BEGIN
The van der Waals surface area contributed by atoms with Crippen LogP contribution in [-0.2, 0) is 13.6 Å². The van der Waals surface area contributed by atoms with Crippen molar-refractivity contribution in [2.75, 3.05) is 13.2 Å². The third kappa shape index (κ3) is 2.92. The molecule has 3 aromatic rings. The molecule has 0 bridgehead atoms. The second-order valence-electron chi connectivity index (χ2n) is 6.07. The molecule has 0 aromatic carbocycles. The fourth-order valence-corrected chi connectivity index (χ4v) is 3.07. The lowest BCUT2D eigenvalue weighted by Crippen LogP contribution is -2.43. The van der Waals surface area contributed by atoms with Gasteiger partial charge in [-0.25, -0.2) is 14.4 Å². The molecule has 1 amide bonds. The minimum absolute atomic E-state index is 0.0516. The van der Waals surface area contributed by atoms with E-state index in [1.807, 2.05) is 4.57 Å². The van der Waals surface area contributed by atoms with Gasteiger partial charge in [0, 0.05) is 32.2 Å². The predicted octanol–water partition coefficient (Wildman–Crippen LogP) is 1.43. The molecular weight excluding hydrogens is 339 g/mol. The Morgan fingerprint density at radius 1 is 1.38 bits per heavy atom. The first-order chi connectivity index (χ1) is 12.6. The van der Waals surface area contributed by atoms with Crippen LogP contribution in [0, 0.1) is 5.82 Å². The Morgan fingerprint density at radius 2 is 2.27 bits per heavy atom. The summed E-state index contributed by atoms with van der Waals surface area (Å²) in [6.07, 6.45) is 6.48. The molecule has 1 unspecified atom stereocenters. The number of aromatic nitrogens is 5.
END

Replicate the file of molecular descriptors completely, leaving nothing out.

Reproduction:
The van der Waals surface area contributed by atoms with Crippen LogP contribution in [-0.2, 0) is 13.6 Å². The van der Waals surface area contributed by atoms with Crippen molar-refractivity contribution in [2.75, 3.05) is 13.2 Å². The third kappa shape index (κ3) is 2.92. The molecule has 3 aromatic rings. The molecule has 0 bridgehead atoms. The second-order valence-electron chi connectivity index (χ2n) is 6.07. The molecule has 0 aromatic carbocycles. The fourth-order valence-corrected chi connectivity index (χ4v) is 3.07. The lowest BCUT2D eigenvalue weighted by Crippen LogP contribution is -2.43. The van der Waals surface area contributed by atoms with Gasteiger partial charge in [-0.25, -0.2) is 14.4 Å². The molecule has 1 amide bonds. The minimum absolute atomic E-state index is 0.0516. The van der Waals surface area contributed by atoms with E-state index in [1.807, 2.05) is 4.57 Å². The van der Waals surface area contributed by atoms with Gasteiger partial charge in [0, 0.05) is 32.2 Å². The predicted octanol–water partition coefficient (Wildman–Crippen LogP) is 1.43. The molecular weight excluding hydrogens is 339 g/mol. The Morgan fingerprint density at radius 1 is 1.38 bits per heavy atom. The first-order chi connectivity index (χ1) is 12.6. The van der Waals surface area contributed by atoms with Crippen LogP contribution in [0, 0.1) is 5.82 Å². The Morgan fingerprint density at radius 2 is 2.27 bits per heavy atom. The summed E-state index contributed by atoms with van der Waals surface area (Å²) in [6.07, 6.45) is 6.48. The molecule has 1 unspecified atom stereocenters. The number of aromatic nitrogens is 5.